“HBCU culture is huge in the Black community, and gymnasts have no part in that,” Moore said, adding that athletes are often stuck deciding whether they want to follow the family tradition of going to a particular school or pursuing the sport in college.
In the late 1990s, “you could probably count on two hands the amount of African-American gymnasts that you saw in the NCAA,” Salim-Beasley said. That number has grown. According to the NCAA, about 9 percent of Division I gymnasts self-identify as Black, including some of the most high-profile stars, such as Florida’s Trinity Thomas and UCLA’s Nia Dennis.
Still, 85 percent of Division I coaches identify as White. In the wake of last summer’s social justice movement, some athletes shared stories of racist incidents within programs. There is a “constant conversation” about the lack of representation among judges, said Salim-Beasley, the co-chair of the Women’s Collegiate Gymnastics Association’s diversity and inclusion committee.
Because of the income inequality that exists in the United States, some cite costs as a barrier to the sport for many families of color. The membership of USA Gymnastics is still about 67 percent White, with only 4.6 percent identifying as African American, 5.4 percent as Hispanic and 7.7 percent selecting two or more races, according to data provided by the organization. About 11 percent of respondents did not identify their race.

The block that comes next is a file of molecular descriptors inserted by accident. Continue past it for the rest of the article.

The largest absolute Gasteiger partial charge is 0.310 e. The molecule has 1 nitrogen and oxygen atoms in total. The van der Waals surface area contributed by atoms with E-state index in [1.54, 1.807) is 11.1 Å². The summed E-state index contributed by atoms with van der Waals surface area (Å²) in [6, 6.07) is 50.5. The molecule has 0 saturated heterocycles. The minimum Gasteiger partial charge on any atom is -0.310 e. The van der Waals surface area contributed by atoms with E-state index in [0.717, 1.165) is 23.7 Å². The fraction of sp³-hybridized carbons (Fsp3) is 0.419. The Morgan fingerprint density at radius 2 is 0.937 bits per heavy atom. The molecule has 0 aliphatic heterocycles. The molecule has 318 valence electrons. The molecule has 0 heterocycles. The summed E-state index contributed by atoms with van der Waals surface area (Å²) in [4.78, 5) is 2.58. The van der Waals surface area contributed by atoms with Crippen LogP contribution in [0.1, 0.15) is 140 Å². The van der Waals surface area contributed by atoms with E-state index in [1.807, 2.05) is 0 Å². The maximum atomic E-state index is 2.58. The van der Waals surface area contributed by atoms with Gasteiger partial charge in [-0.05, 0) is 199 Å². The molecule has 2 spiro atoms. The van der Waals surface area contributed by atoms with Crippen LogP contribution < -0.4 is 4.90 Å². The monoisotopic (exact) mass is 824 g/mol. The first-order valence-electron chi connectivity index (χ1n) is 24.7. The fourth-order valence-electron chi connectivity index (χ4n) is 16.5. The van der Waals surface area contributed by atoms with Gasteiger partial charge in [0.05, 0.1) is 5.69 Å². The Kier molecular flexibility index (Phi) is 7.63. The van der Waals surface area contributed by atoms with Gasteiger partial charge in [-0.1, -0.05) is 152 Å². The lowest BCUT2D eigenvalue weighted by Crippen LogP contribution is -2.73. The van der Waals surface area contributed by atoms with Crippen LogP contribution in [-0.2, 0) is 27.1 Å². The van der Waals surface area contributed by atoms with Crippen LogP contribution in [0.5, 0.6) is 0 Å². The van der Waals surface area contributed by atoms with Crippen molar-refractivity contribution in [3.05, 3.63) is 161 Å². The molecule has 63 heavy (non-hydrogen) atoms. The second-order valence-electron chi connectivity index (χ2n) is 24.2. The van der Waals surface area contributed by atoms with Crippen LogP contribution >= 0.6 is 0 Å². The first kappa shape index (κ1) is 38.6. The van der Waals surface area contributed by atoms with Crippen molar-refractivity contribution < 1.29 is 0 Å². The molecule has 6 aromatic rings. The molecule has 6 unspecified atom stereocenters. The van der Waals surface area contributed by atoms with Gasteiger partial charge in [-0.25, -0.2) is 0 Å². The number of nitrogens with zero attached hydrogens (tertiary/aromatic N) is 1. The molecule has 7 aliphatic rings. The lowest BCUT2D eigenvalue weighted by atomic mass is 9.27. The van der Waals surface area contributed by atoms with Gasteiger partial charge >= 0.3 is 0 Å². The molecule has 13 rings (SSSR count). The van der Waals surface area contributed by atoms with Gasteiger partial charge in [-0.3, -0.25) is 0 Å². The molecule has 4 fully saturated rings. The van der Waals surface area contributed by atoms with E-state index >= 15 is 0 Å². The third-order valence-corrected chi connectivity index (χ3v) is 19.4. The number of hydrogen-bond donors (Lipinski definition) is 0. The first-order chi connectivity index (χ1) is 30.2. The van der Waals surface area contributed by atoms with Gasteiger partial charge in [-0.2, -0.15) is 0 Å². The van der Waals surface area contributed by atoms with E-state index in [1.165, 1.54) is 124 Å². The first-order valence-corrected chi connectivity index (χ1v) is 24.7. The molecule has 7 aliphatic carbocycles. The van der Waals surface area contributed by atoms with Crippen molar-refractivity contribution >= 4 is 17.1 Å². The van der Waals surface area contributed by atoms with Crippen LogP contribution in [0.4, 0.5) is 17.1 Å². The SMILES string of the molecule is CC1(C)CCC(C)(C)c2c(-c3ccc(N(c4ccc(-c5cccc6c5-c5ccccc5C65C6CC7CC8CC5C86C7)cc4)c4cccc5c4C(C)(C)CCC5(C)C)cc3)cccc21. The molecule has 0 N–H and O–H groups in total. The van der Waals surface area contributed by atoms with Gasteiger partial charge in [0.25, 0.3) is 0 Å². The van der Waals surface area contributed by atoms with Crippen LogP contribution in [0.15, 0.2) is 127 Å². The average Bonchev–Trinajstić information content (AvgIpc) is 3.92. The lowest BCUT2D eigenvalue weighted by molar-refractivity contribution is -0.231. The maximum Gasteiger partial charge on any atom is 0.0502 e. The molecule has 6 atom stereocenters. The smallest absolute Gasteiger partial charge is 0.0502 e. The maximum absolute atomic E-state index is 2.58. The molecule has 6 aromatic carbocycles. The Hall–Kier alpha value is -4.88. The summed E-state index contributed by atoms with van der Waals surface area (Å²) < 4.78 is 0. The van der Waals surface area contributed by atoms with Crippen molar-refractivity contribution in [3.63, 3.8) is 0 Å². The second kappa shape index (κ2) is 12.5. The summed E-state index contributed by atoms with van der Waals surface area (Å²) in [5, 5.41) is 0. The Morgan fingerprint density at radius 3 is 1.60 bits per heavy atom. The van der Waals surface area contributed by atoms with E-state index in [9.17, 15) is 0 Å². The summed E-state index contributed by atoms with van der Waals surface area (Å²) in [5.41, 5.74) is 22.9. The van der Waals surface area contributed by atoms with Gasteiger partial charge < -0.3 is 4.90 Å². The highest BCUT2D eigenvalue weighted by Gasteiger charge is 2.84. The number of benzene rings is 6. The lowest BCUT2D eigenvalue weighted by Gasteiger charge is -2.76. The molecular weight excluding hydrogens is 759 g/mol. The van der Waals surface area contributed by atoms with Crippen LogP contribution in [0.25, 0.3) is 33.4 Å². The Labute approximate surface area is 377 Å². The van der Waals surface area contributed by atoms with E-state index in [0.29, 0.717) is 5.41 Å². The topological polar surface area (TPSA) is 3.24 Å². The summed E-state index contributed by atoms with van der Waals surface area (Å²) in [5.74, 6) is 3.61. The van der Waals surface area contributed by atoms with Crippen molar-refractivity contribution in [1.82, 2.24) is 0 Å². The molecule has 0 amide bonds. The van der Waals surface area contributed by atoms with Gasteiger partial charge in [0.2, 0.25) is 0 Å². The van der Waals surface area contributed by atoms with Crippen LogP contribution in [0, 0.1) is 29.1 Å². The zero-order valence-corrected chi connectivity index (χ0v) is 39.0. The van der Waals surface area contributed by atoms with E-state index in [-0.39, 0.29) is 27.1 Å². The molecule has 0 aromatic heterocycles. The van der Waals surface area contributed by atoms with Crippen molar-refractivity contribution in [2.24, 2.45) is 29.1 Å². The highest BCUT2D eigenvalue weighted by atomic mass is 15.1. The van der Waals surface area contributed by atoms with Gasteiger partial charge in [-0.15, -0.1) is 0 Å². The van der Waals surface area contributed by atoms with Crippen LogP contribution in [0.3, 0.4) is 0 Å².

“It’s such a White-centered sport,” Moore said. “Those communities that are more Black-centered just don’t feel a part of that culture of gymnastics.”
Since Li Li Leung became president of USA Gymnastics, the organization has offered more support to Brown Girls Do Gymnastics. When the governing body shared the petition pushing for gymnastics at an HBCU, Moore saw her organization’s Instagram following skyrocket.
As one of the most popular athletes at these Games, Biles has an outsize influence. She’s debunking narratives about her sport in every regard: What does an elite gymnast look like? What skills are possible? At what age do gymnasts peak? How should these women act?
The 2016 Olympic team featured two Black gymnasts, Biles and Douglas, as well as Laurie Hernandez, who has Puerto Rican heritage. This year’s Olympic team proves that “the train keeps going,” Hilliard said.
Biles will compete in all six women’s gymnastics medal events and could leave Tokyo with as many as five golds. And before she and her teammates arrive home, families of color will have started calling clubs to ask about enrollment — just as they did after the past two Games.
“It’ll happen again,” Moore said. “There will be a push.”